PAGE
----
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Comment: Condition: As new condition., Binding: Trade Paperback. / Publisher: NBM Publishing / Pub. Date: 2006-11-01 Attributes: Book, 192 pp / Stock#: 2000167 (FBA) * * *This item qualifies for FREE SHIPPING and Amazon Prime programs! * * *
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War Fix Paperback

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Product Details

  • Paperback: 192 pages
  • Publisher: NBM Publishing; First Edition edition (November 1, 2006)
  • Language: English
  • ISBN-10: 1561634646
  • ISBN-13: 978-1561634644
  • Product Dimensions: 9.1 x 6.1 x 0.4 inches
  • Shipping Weight: 5.6 ounces (View shipping rates and policies)
  • Average Customer Review: 3.5 out of 5 stars  See all reviews (6 customer reviews)
  • Amazon Best Sellers Rank: #2,441,488 in Books (See Top 100 in Books)

Editorial Reviews

From Publishers Weekly

When smalltown newspaper journalist David begs an assignment to Iraq, he's supposed to be covering the national elections; actually, he's attracted by the persistent threat of carnage and an urge to get close to violent death. David doesn't want to take part in any battles personally, but he can't stop watching as car bombs explode and bullets punch through bodies. As the title suggests, war can be an addictive drug, and there are people who will take any risk for a fix. Axe himself is a freelance newspaper writer who has been to Iraq six times, so his firsthand observations of episodes in combat are fresh and vivid. Beyond his role as observer, however, David remains a cipher, like most of the characters here. The book fails to develop its pseudo-autobiographical story enough to let an audience decide whether David is a helpless, innocent geek or a perverted voyeur of bloodshed"or an even more disturbing combination of those roles. Olexa's black and white art is technically proficient, but it lacks the intensity that would make us identify with David's addiction enough to recognize how much we media-saturated readers share it. (June)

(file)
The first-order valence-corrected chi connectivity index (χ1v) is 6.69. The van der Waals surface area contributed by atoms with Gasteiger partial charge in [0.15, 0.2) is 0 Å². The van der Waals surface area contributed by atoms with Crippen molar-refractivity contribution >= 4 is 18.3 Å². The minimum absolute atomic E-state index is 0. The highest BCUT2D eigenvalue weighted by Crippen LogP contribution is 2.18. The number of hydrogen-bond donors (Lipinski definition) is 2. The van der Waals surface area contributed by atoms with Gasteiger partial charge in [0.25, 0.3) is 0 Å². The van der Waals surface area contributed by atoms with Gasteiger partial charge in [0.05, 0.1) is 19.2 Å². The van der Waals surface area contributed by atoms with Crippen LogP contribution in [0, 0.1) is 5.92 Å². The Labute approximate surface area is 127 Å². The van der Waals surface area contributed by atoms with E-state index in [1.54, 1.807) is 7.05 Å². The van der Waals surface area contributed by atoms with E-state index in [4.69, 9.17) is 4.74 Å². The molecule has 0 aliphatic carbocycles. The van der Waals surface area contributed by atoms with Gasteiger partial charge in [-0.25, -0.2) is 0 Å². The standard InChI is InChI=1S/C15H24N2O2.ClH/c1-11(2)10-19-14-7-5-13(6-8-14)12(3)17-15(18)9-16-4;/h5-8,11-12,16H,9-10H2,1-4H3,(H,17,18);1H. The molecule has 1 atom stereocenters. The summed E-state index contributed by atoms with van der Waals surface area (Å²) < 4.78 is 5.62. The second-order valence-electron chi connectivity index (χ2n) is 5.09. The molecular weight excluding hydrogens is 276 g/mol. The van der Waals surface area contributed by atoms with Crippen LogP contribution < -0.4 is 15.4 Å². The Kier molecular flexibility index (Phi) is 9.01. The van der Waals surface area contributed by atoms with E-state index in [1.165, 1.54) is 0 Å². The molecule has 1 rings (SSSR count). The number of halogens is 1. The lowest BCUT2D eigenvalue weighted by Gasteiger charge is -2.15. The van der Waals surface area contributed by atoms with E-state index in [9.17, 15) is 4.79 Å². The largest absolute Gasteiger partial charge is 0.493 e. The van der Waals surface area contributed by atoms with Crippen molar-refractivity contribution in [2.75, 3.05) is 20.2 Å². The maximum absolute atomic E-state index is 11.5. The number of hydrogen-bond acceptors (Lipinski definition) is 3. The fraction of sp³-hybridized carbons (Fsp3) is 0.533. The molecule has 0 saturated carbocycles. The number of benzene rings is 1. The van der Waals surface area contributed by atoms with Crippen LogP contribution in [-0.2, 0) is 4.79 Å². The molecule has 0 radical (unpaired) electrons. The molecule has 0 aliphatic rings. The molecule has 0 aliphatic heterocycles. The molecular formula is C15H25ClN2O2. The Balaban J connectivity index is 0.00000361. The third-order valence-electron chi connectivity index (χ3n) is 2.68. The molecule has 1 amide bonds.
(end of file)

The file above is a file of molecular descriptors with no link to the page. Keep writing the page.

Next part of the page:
Copyright © Reed Business Information, a division of Reed Elsevier Inc. All rights reserved. --This text refers to the Hardcover edition.

From Booklist

Later this year, young war reporter Axe will publish a prose-only book to which this striking collaboration with Olexa, a cartoonist and designer making his graphic-novel debut, may be reckoned a prologue. It tells how Axe got into war reporting, abandoning a county-politics beat in South Carolina and, without having asked or told her about it, his live-in girlfriend, for the conflict in Iraq in 2003. Beginning with a flashback to a preadolescent Axe absorbed in TV coverage of the 1991 Gulf War, the book proceeds with a text that is a montage of naturalistic dialogue, excerpts from letters, and smidgens of Axe's first-person self--explanation. Olexa's artwork sets the words primarily within brilliantly designed one- and two-page compositions in which temporally and spatially discrete images often overlap or are visually linked by the placement of the words to create and sustain narrative momentum. The sparseness of Axe's text, which elides most external specifics, and the complexity of Olexa's realistically rendered pictures unite to communicate powerfully Axe's fascination with war and induce readers to share it. Ray Olson
Copyright © American Library Association. All rights reserved --This text refers to the Hardcover edition.

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Most Helpful Customer Reviews

Format: Hardcover